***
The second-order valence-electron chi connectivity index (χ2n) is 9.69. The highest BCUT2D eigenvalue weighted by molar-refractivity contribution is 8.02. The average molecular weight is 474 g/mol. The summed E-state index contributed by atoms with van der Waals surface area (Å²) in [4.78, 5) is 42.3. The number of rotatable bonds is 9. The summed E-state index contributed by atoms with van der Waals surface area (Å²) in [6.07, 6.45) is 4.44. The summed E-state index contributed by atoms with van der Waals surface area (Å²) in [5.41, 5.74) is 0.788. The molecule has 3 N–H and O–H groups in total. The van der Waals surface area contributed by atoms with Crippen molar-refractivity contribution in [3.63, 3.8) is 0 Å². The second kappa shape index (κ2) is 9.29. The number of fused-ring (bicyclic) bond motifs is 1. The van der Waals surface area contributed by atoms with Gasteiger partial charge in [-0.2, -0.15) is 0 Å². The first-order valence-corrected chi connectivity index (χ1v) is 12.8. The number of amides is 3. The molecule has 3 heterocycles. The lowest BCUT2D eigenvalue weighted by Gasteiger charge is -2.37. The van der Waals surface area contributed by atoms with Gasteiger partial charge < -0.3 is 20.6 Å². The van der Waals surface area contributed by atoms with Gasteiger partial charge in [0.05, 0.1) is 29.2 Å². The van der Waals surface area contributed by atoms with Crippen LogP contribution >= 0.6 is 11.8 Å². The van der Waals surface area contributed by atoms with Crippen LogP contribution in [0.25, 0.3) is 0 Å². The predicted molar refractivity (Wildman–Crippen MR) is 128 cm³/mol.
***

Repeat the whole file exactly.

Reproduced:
The second-order valence-electron chi connectivity index (χ2n) is 9.69. The highest BCUT2D eigenvalue weighted by molar-refractivity contribution is 8.02. The average molecular weight is 474 g/mol. The summed E-state index contributed by atoms with van der Waals surface area (Å²) in [4.78, 5) is 42.3. The number of rotatable bonds is 9. The summed E-state index contributed by atoms with van der Waals surface area (Å²) in [6.07, 6.45) is 4.44. The summed E-state index contributed by atoms with van der Waals surface area (Å²) in [5.41, 5.74) is 0.788. The molecule has 3 N–H and O–H groups in total. The van der Waals surface area contributed by atoms with Crippen molar-refractivity contribution in [3.63, 3.8) is 0 Å². The second kappa shape index (κ2) is 9.29. The number of fused-ring (bicyclic) bond motifs is 1. The van der Waals surface area contributed by atoms with Gasteiger partial charge in [-0.2, -0.15) is 0 Å². The first-order valence-corrected chi connectivity index (χ1v) is 12.8. The number of amides is 3. The molecule has 3 heterocycles. The lowest BCUT2D eigenvalue weighted by Gasteiger charge is -2.37. The van der Waals surface area contributed by atoms with Gasteiger partial charge < -0.3 is 20.6 Å². The van der Waals surface area contributed by atoms with Gasteiger partial charge in [0.05, 0.1) is 29.2 Å². The van der Waals surface area contributed by atoms with Crippen LogP contribution >= 0.6 is 11.8 Å². The van der Waals surface area contributed by atoms with Crippen LogP contribution in [0.25, 0.3) is 0 Å². The predicted molar refractivity (Wildman–Crippen MR) is 128 cm³/mol.